The clouds represent the illusion or dream that's born of the ideal. Note the phrasing in which the stuff of the mountains literally turns into the clouds -- the illusion is made of the ideal, but at the same time the illusion obscures the ideal, and even annihilates it ("the Cordillera is gone from you"). In other words, idealism betrays the ideal: this is a central theme of the novel, symbolically illustrated here.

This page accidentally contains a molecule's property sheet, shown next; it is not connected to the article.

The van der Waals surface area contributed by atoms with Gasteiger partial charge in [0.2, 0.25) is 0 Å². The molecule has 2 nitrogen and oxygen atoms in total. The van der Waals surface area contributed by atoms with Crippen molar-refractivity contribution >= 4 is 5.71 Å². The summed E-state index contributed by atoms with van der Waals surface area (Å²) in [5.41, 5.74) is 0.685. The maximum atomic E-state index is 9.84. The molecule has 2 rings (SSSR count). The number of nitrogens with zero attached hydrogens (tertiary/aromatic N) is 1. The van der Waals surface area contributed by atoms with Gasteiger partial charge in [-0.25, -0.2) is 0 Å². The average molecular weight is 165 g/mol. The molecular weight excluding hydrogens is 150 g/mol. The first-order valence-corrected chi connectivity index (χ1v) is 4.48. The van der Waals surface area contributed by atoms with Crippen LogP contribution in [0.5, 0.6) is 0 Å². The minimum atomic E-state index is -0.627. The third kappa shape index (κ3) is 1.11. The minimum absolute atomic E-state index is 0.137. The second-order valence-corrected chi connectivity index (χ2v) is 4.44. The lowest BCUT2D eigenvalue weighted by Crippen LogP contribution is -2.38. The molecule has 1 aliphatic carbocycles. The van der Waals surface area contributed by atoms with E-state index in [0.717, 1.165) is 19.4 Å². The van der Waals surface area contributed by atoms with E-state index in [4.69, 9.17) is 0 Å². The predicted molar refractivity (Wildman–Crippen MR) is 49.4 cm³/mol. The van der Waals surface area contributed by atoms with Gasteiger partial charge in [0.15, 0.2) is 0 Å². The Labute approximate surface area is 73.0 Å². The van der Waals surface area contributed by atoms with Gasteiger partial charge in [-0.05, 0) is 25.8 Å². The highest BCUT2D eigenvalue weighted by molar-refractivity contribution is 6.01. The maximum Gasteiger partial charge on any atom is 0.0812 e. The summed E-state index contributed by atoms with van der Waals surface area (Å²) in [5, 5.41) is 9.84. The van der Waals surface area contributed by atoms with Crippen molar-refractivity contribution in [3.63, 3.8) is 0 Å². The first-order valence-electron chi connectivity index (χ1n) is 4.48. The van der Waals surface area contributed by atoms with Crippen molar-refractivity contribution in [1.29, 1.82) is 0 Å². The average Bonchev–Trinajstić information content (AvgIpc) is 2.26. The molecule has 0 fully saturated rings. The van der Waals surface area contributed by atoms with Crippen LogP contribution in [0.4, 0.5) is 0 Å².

Throughout this passage the clouds are opposed by sunlight, representing idealism in never-ending conflict with reality (or, literally, disillusionment). Idealism is an illusory construct, and where reality intrudes, it vanishes "into thin air." Again "the middle of the gulf" is mentioned, symbolically the place of ultimate disillusionment; it is this place which the dream-ideal "always strives for."